unkets, middlemen who lure high rollers with credit on behalf of casino operators and settle their debt afterwards, contribute just over half of Macau's total casino revenues, a key source of income for the government.
The cash flows and clients of these companies, however, have been subject to greater legal scrutiny due to concerns over money laundering.
"We have done 40 junkets, some are good, some need some improvement, we have told them to improve their accounting system," Chan said, adding that the current number of licensed firms was "balanced" at 120.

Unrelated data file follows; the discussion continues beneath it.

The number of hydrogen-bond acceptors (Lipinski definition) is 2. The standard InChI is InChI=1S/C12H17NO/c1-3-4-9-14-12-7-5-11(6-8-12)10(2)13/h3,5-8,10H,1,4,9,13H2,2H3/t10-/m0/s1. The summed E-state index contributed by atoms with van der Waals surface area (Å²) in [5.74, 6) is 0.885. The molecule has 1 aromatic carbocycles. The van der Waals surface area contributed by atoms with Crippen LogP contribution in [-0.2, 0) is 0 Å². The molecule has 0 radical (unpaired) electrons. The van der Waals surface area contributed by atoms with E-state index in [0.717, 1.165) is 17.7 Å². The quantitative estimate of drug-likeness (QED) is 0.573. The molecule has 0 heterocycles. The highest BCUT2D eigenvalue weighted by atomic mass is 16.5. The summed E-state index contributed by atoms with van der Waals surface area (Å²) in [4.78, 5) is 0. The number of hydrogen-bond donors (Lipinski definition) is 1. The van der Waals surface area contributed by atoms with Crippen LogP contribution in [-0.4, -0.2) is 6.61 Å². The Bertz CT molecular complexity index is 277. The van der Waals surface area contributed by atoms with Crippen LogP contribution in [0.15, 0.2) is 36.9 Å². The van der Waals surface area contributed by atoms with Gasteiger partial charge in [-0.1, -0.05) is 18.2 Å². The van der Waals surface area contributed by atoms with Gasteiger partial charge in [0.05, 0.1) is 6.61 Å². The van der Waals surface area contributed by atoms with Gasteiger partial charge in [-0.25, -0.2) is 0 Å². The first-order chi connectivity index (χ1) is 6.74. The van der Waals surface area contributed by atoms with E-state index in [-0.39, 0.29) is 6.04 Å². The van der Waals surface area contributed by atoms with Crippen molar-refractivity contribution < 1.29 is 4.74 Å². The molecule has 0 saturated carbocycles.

Macau, a special administrative region in China, is the only place in the country where Chinese nationals are allowed to gamble in casinos. Casino revenues had plummeted as the anti-graft campaign by President Xi Jinping kept gamblers away, but income has rebounded over the past nine months as more mainlanders returned.